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Hyperion Records

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Track(s) taken from CDA67015
Recording details: June 1995
St Peter's Church, Petersham, United Kingdom
Produced by Tryggvi Tryggvason
Engineered by Marian Freeman
Release date: February 1996
Total duration: 21 minutes 33 seconds

'A rewarding collection, very well played and recorded' (The Penguin Guide to Compact Discs)

'Prueba evidente del absoluto dominio y comprensión musical que posee el intérprete de la obra del compositor hungaro' (CD Compact, Spain)

Trois Études de concert – Trois caprices poétiques, S144
circa 1848

Introduction  EnglishFrançaisDeutsch
The Trois Études de concert—or Trois Caprices poétiques as they were called in the second edition—are merely numbered I, II and III in the manuscript. A later French edition bears an Italian title for each piece and, however appropriate they may seem, exactly whence these titles come remains a mystery. They may well have nothing to do with Liszt himself, although they were in use during his lifetime and employed in at least two editions prepared by Liszt’s students within the master’s lifetime, and thus might have had his nodded approval. In any event, it is by these Italian titles that these admired studies are universally known. II Lamento is an extended piece with a capricious introduction which returns at the close. The main body of the work presents, extends and varies a lyrical theme, which continues with a sequential development allowing the most far-reaching modulations before the most ardent climax returns the music to the original A flat major, and a rather gentle series of concluding variations.

La Leggierezza (‘Lightness’) also begins a capriccio, but quickly finds its main material in a very simple single line in each hand, and the unusual tempo direction ‘Quasi allegretto’ (which is almost always ignored in performance in favour of something more frenetic). Like the other pieces in this set, it is monothematic, but the contours of the original theme must be sensed more than observed under the delicate decoration with which it is subsequently varied. Liszt’s quiet ending did not seem sufficiently applause-gathering to the great Polish pedagogue (but very minor composer) Theodor Leschetizky (1830–1915). He embellished the piece with a new coda which used to be regularly adopted in concert. With best respects, the present writer prefers not to be a hostage to those that already find Liszt vulgar (and how this conclusion is reached specifically for Liszt without embracing many another prolific Renaissance man—Haydn, for example?—is itself a conundrum, although Liszt’s music has frequently been performed vulgarly enough), and Liszt’s gentle Picardie cadence is retained here.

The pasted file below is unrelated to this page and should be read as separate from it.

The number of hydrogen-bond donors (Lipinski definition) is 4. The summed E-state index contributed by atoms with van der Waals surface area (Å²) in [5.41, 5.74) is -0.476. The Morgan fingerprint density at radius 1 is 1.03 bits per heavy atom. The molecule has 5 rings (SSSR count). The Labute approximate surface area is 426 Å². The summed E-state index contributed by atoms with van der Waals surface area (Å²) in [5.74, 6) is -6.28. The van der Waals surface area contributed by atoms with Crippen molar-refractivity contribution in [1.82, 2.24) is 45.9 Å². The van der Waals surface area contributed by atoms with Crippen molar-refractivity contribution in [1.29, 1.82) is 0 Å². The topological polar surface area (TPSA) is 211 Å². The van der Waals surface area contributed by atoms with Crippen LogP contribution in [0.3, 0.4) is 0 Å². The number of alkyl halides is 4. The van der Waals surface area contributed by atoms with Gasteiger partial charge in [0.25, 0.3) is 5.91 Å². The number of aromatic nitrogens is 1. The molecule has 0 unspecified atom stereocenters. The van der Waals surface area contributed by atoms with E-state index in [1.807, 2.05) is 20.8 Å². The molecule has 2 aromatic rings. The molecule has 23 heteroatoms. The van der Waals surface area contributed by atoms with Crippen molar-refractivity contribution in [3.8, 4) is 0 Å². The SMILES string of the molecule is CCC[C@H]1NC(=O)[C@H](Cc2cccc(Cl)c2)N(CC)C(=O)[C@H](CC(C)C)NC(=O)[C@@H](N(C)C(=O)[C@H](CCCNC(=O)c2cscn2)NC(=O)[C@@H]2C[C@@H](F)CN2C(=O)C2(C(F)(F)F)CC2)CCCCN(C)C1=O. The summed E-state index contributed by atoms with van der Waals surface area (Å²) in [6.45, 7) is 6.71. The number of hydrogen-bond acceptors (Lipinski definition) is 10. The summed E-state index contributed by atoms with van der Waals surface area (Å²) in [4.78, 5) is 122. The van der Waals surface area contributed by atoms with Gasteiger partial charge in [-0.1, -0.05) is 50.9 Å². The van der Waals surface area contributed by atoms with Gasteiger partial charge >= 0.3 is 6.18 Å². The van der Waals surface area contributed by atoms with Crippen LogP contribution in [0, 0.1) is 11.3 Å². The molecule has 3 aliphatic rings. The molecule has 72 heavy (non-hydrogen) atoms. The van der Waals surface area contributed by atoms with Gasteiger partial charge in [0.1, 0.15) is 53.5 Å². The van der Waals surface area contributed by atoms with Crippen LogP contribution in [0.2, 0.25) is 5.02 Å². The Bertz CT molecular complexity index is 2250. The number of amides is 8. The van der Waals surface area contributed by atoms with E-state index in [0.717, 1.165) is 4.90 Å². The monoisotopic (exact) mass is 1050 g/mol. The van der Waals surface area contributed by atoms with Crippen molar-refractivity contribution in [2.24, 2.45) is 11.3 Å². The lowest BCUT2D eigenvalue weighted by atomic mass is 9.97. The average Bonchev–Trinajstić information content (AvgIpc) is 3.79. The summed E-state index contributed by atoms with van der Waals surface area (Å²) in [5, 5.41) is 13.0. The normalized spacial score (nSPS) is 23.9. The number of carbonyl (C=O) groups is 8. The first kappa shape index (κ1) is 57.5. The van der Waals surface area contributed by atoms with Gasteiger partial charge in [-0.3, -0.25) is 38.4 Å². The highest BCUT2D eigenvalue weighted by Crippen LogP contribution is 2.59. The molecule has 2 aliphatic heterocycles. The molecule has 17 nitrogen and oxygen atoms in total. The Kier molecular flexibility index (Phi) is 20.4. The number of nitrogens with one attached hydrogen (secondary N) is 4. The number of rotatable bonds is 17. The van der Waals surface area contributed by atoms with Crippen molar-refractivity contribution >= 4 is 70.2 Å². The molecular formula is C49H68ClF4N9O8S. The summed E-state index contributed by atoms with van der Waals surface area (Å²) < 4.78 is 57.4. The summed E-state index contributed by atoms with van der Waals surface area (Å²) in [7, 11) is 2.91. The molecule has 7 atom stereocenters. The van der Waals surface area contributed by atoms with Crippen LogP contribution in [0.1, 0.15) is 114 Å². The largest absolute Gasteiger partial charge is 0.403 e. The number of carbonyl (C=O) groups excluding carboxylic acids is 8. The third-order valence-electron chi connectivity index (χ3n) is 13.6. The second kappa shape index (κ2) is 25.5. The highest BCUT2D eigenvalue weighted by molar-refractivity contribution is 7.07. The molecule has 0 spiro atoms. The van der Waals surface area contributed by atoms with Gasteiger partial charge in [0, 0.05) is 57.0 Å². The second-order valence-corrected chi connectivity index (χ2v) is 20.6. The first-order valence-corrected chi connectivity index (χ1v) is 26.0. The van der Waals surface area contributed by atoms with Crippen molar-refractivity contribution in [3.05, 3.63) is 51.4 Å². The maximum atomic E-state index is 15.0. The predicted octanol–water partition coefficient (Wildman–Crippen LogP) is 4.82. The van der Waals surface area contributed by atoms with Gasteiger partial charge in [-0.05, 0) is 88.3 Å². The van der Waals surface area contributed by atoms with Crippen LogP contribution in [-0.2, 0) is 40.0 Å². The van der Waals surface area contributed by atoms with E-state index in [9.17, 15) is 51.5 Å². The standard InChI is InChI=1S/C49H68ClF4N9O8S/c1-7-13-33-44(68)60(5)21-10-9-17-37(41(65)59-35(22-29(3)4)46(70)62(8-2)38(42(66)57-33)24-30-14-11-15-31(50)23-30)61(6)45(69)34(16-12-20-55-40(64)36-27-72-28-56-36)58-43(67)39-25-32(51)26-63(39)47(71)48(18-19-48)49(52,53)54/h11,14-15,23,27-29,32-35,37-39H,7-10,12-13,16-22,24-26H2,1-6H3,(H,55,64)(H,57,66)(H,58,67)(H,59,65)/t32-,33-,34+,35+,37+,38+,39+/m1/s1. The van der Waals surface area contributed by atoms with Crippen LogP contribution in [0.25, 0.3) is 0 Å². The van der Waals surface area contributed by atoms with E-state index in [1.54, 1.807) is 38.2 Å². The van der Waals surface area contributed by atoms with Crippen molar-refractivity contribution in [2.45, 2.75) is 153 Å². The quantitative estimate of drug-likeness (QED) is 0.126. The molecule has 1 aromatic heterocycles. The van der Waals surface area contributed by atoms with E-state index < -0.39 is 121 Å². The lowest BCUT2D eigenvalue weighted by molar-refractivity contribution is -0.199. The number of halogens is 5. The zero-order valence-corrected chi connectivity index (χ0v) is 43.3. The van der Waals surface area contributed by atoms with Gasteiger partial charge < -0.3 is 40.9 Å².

Un Sospiro (‘A sigh’) is the best known of the set, and was much taught by Liszt in his later years. The felicity with which, in a single work, Liszt took the speciality of Sigismund Thalberg (1812–1871)—the technical sleight of hand whereby a melody is surrounded or supported by arpeggios such that an impression of three hands at the keyboard is given—and ennobled it once and for always with one of his finest melodic inspirations has kept this piece in demand from the beginning. (For the benefit of anyone who has not seen this piece performed, it should be mentioned that the melody notes are taken by left and right hand in turn whilst both hands maintain the flowing accompaniment.) In his masterclasses Liszt took to adding a cadenza at the fermata before the return of the theme in the home key—where it is ever more cleverly divided between the thumbs whilst the accompaniment manages to travel far and wide in both hands. The cadenza that he wrote for Auguste Rennebaum in 1875 is included at this point, but, because it would be a pity not to have them, the cadenzas that he wrote for Henrik Gobbi (date unknown) and for Lina Schmalhausen (1885) are included by way of an optional preamble. Lina Ramann preserved Liszt’s late alternative coda in the Liszt-Pädagogium, and this text is adopted here. Liszt at once preserves the mediant progressions of the transition sections of the etude in the ascending right hand whilst introducing a descending whole-tone scale in the left.

from notes by Leslie Howard © 1996

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